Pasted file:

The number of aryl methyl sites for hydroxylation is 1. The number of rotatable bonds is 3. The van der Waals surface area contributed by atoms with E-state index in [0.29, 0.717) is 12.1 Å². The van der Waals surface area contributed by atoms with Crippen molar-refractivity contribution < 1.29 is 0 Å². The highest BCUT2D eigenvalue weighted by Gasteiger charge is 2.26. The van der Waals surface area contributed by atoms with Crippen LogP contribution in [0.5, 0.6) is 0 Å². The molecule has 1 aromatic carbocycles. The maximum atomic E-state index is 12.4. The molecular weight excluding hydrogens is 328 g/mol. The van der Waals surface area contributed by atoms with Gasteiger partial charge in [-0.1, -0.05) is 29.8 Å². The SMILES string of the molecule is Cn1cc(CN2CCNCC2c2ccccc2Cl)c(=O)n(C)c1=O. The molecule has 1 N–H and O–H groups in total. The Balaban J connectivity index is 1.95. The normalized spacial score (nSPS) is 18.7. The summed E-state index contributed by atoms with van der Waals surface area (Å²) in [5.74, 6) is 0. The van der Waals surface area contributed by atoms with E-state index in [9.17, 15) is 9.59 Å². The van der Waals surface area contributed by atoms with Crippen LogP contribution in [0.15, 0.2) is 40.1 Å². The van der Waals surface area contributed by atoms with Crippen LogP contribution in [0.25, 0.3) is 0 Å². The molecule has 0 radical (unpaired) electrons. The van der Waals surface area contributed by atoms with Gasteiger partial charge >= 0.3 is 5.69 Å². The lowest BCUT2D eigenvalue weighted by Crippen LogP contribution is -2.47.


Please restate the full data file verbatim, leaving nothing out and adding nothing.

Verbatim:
The number of aryl methyl sites for hydroxylation is 1. The number of rotatable bonds is 3. The van der Waals surface area contributed by atoms with E-state index in [0.29, 0.717) is 12.1 Å². The van der Waals surface area contributed by atoms with Crippen molar-refractivity contribution < 1.29 is 0 Å². The highest BCUT2D eigenvalue weighted by Gasteiger charge is 2.26. The van der Waals surface area contributed by atoms with Crippen LogP contribution in [0.5, 0.6) is 0 Å². The molecule has 1 aromatic carbocycles. The maximum atomic E-state index is 12.4. The molecular weight excluding hydrogens is 328 g/mol. The van der Waals surface area contributed by atoms with Gasteiger partial charge in [-0.1, -0.05) is 29.8 Å². The SMILES string of the molecule is Cn1cc(CN2CCNCC2c2ccccc2Cl)c(=O)n(C)c1=O. The molecule has 1 N–H and O–H groups in total. The Balaban J connectivity index is 1.95. The normalized spacial score (nSPS) is 18.7. The summed E-state index contributed by atoms with van der Waals surface area (Å²) in [5.74, 6) is 0. The van der Waals surface area contributed by atoms with E-state index in [9.17, 15) is 9.59 Å². The van der Waals surface area contributed by atoms with Crippen LogP contribution in [0.15, 0.2) is 40.1 Å². The van der Waals surface area contributed by atoms with Crippen LogP contribution in [0.25, 0.3) is 0 Å². The molecule has 0 radical (unpaired) electrons. The van der Waals surface area contributed by atoms with Gasteiger partial charge >= 0.3 is 5.69 Å². The lowest BCUT2D eigenvalue weighted by Crippen LogP contribution is -2.47.